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Optics - Velocity of image

  1. Jul 6, 2013 #1
    1. The problem statement, all variables and given/known data
    Water level in the tank is decreasing at a constant rate of 1 cm/s. A small metal sphere is moving downwards with a constant velocity of 5cm/s. Base of the tank is a concave mirror of radius 40 cm. Find the velocity of the image seen (refractive index of water=4/3)
    a)directly
    b)after reflection at the mirror

    (Answer: a)4 cm/s downwards (b) 59/4 cm/s upwards)

    2. Relevant equations



    3. The attempt at a solution
    Honestly I don't know where to start with for (a). The water level isn't stationary here. I tried something random but that gives an incorrect result.
    Let x be the height of water level above the mirror and y the height of sphere from mirror. The real depth of sphere is (x-y). The apparent depth is ##3/4(x-y)##, differentiating with respect to t, ##3/4(dx/dt-dy/dt)=3/4\times 4=3 cm/s## which is wrong.

    Any help is appreciated. Thanks!
     

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  3. Jul 7, 2013 #2

    Simon Bridge

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    I'd probably work it out via the matrixes and put in x-vt for the object position and d-ut for the thickness of the water. The first one just looks like an apparent depth problem.
     
    Last edited: Jul 7, 2013
  4. Jul 7, 2013 #3
    Matrixes? I have never used them in Optics.
     
  5. Jul 7, 2013 #4

    TSny

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    Does "rate of change of apparent depth" represent a velocity with respect to the observer or with respect to the surface of the water?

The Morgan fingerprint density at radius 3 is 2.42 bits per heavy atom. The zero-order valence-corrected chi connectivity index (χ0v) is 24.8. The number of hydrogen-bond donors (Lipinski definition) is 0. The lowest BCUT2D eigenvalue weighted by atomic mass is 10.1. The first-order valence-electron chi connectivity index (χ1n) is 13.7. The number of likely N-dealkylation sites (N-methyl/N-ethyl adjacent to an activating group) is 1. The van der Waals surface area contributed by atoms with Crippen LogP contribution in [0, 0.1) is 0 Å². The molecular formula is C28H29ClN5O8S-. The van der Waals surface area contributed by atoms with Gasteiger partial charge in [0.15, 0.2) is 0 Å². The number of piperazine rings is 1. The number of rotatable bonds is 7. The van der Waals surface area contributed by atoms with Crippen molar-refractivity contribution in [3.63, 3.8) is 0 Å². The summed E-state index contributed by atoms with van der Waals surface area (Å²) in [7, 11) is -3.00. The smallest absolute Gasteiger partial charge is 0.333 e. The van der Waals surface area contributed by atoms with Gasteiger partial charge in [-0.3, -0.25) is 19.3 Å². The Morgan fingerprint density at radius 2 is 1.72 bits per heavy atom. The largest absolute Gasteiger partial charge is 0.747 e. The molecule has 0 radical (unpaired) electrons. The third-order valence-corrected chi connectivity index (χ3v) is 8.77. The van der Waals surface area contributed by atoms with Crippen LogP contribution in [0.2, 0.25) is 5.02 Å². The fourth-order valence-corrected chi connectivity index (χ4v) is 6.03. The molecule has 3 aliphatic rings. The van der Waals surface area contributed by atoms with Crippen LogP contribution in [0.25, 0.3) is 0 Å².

6. Jul 7, 2013 #5
    :confused:
    With respect to observer?
     
  7. Jul 7, 2013 #6

    TSny

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    What is the definition of apparent depth? Would you be able to indicate apparent depth on a diagram?
     
  8. Jul 7, 2013 #7
    I don't know how to define the apparent depth but I can indicate that on a diagram.
     
  9. Jul 7, 2013 #8

    TSny

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    Is apparent depth measured from the observer to the image or from the surface of the water to the image?
     
  10. Jul 7, 2013 #9
    From the surface of water.
     
  11. Jul 7, 2013 #10

    TSny

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    Yes

    At any instant of time, how could you write an expression for the distance from the observer to the image in terms of the apparent depth?
     
    Last edited: Jul 7, 2013
  12. Jul 7, 2013 #11
    Assuming that the height of observer from the surface of water is h, the distance is ##h+3/4(x-y)##. Differentiating this and substituting values gives the correct result.

    I will be trying the b) part tomorrow morning. Its getting late here. :)
     
  13. Jul 7, 2013 #12

    Simon Bridge

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    Never mind, you can just use the formulae for apparent depth and for a concave mirror.
    Ray Transfer Matrix analysis is often useful for composite systems ... but, the way your problem is worked, it's probably easier to just do it directly.

    It's the same as normal, but positions are functions of time.
    Could you use the position formula and just differentiate it wrt time?
     
  14. Jul 8, 2013 #13
    Okay, I tried the (b) part but I am getting a wrong result.

    The position of image is below the mirror at a distance of 20 cm from mirror. The speed of image is 20 cm/s. If x is the height of water level above mirror and y is the distance of image from the mirror, then apparent depth is 3/4(x+y). Distance of image from observer is h+3/4(x+y). Differentiating w.r.t time, i.e ##dh/dt+3/4(dx/dt+dy/dt)=1+3/4(1-20)=-53/4 cm/s##. :confused:
     
  15. Jul 8, 2013 #14

    TSny

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    Is ##x## increasing or decreasing with time?
     
  16. Jul 8, 2013 #15
    Got it! Thanks! :smile:
     
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